Despite the American colonel's proximity on so many occasions when I was mustering souls from his vicinity, there were even more occasions when he lightened my load, when I passed lightly over those I would otherwise have drawn along with me.

Perhaps you would think that in the midst of 1943 and 1944, when I shoveled souls by the truckload from bombing raids all over Europe, by the trainload from extermination camps in Poland, and in uncountable numbers on the eastern front, not to mention the Pacific theater of the war, that I would scarcely have been aware of those souls I was spared from hauling.

But I was.

Even as I loped through cities and farmland and camps, forests and jungles, deep turquoise seas and deeper sapphire skies on my daily rounds, I could feel the spaces where my presence was not required. Because of this American colonel and the men who worked with him, there were planes that didn't fall out of the sky and weapons that weren't built. Soldiers and civilians, who would have been executed or died imprisoned, instead went free, smuggled out of Germany and delivered from danger. Thus many men, some women, and even a few children remained embodied, my meeting with them delayed for a future none of us could yet see. I appreciated those chances the American colonel gave me to catch my breath.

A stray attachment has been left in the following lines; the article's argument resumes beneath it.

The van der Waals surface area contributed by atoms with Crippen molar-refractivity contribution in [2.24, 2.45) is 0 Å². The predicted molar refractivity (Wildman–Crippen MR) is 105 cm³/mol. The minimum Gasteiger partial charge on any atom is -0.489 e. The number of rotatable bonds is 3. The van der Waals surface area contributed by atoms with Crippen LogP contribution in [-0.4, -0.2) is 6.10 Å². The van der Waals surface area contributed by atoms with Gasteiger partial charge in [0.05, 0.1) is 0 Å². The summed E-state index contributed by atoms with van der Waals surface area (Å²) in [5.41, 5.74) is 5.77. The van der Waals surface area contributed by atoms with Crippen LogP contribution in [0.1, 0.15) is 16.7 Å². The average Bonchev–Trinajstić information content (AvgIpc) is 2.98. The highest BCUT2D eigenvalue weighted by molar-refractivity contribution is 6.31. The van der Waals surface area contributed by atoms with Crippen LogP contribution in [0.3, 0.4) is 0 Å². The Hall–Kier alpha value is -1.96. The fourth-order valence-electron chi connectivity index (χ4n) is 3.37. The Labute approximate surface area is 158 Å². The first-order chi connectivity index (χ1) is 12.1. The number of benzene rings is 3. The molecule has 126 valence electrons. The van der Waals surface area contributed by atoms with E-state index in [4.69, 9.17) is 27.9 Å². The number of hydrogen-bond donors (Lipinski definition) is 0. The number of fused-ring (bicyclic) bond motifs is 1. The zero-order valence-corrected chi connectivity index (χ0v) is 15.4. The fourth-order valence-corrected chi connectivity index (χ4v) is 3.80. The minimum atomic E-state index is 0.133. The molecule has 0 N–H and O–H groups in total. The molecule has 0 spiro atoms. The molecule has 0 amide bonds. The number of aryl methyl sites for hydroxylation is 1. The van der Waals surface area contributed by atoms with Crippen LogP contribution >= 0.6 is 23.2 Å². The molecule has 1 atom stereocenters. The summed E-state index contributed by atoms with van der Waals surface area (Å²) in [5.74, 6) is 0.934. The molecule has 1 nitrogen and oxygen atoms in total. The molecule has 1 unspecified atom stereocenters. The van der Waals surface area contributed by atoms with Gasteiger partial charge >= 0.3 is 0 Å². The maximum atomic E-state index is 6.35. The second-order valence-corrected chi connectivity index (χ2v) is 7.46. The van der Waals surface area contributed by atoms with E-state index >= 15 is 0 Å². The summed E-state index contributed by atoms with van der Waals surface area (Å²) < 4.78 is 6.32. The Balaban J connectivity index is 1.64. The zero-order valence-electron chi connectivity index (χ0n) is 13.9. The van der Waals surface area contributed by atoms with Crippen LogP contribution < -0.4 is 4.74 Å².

Insofar as I have it.


So Robert Hogan and I have continued to brush elbows. A number of Germans long to deliver him to me, particularly a muddy-souled Gestapo major who often lurks in the same vicinity as my American colonel. So far the colonel eludes him, and thus myself as well.

Quite frankly, I am not anxious for our final meeting; the occasional glimpses that I get of Colonel Hogan interest me and I am curious to see what he continues to do.

Today, though, I hover close by him in the compound at the prison camp where he lives, while he works to disarm a bomb that has fallen but not exploded. I wonder if I will be taking four souls with me: the American colonel and the German one, the soft German sergeant above ground and the scrawny American one down in the cavern underneath, nearly encased in the dirt. I hang over Colonel Hogan's hand; he feels my breath down his neck. I do this deliberately, hoping it will caution him; I have enough work to do this day already.

When he cuts the black wire and the bomb ceases ticking, the three of them above ground relax and sigh in simultaneous relief, as do I.

I rise and step away. Once again, today is not the time for us to finally meet face to face and embrace. Not yet. I hope that it will be a long time yet before Robert Hogan and I come to know each other in that way. For now, our nodding acquaintance suits us both.


Specific episodes referred to, in order:

"Diamonds in the Rough"

"Praise the Lord and Pass the Ammunition"

"Operation Briefcase"

"A Klink, a Bomb, and a Short Fuse"